Finding # 10: Directors were difficult to see and comments were difficult to hear due to members being seated behind a dais which had an unusually high front. Whispered conversations between Directors were inappropriate.
Hmmm, what is a dais?
A dais is the wooden wall/bench from behind which the board members sit during the sessions.
To fully understand this finding, you kind of have to go behind the dais and place yourself right there in the lap of Olaf… from the board member’s position, it a very comforting feeling to be able to separate the constituents from the board members. With that comfort comes a relaxed feeling that you are sitting there with good friends. In fact, an imposing feature such as a dais can kind of make the person sitting behind it lose situational awareness…a simple amateur mistake if a person isn’t used to being in the seat of power.
In an effort to provide perspective for this finding, I searched high and low for complaints in similar situations of courtroom furnishings (particularly the dais) presenting ground for a grand jury finding. Not surprisingly, again Rosamond leads the way; only our dais stands in the annals of Kern County Grand Jury history of ever being named in a final report, much less given its very own finding. So here’s the real question.
Is it the dais or the behavior behind the dais that originated the nexus for Finding # 10?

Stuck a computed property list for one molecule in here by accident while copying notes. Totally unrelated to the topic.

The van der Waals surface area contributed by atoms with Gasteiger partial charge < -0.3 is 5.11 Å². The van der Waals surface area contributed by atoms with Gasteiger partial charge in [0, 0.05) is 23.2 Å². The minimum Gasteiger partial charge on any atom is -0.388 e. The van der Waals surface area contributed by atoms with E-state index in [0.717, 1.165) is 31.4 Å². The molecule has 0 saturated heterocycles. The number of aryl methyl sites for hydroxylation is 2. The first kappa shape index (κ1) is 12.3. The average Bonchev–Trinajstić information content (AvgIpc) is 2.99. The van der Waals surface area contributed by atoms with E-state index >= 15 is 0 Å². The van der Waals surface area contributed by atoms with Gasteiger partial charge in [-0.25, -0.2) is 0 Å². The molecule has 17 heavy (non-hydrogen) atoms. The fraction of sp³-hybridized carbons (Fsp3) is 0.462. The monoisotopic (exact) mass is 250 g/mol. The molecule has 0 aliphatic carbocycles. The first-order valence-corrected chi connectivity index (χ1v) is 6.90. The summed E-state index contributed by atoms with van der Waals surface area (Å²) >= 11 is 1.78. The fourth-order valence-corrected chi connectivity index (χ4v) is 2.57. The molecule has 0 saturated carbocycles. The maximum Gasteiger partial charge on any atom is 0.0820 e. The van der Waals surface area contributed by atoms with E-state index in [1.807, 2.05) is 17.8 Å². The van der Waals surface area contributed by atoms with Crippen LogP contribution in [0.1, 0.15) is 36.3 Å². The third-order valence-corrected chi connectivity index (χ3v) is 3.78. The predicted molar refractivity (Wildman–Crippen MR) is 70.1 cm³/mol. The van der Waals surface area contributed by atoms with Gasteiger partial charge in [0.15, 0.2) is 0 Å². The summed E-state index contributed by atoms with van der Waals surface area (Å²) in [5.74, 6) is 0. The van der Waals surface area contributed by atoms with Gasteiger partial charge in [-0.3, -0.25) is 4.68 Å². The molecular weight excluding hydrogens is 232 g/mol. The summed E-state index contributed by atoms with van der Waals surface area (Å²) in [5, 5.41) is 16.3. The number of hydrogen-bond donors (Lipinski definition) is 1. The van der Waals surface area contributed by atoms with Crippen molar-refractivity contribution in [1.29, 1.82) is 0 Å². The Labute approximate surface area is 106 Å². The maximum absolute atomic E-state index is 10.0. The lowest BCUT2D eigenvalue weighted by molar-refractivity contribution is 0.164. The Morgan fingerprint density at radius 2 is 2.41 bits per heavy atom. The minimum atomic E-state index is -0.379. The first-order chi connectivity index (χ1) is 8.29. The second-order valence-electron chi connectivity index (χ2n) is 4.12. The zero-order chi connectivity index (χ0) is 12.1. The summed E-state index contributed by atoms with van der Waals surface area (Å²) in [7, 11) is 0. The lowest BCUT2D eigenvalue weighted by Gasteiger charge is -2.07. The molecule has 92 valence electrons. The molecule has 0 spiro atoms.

The finding of the Kern County Grand Jury of the high dais front is very unique considering that it is a standard piece of courtroom furnishing. I even tried to order a custom made dais with a custom height…but guess what, they only come in one size. So really, the point of this finding is not the dais, it’s the paid elected officials representing the citizens of Rosamond sitting behind the dais. Using the dais as a tool to gain a “hand up or a tactical advantage” on an upset and otherwise consternation-filled audience.
To reinforce my belief, let’s go back to the 2012-2013 Kern County Grand Jury Report. You see, it’s not unusual for the Grand Jury to create reports on various service districts. In fact, every governing body can expect that is what the Grand Jury is for is to keep them on their toes (Grand Juries investigate governing bodies for two reasons 1) random selection (similar to that of an IRS audit) and 2) when a complaint is filed (this current board had a complaint filed and this report and its findings are the reason for this discussion (you can find the copyright protected article from the March 22, 2013 edition of “The Mojave Desert News” at this URL: http://www.desertnews.com/news/article_d595dbd6-925c-11e2-bc3e-0019bb2963f4.html/ ) for the Grand Jury report from March 2013, “Mojave Desert News” Article the headline reads “Grand Jury Hails RCSD”]) what a difference between the 2 reports. I have included the 2012-2013 Grand Jury Report in the references section, it is Reference # 3.
With that said, I believe the reason the Grand Jury never mentioned the Dias before is because there were never any complaints lodged against previous boards for the unscrupulous practice of board members whispering amongst themselves.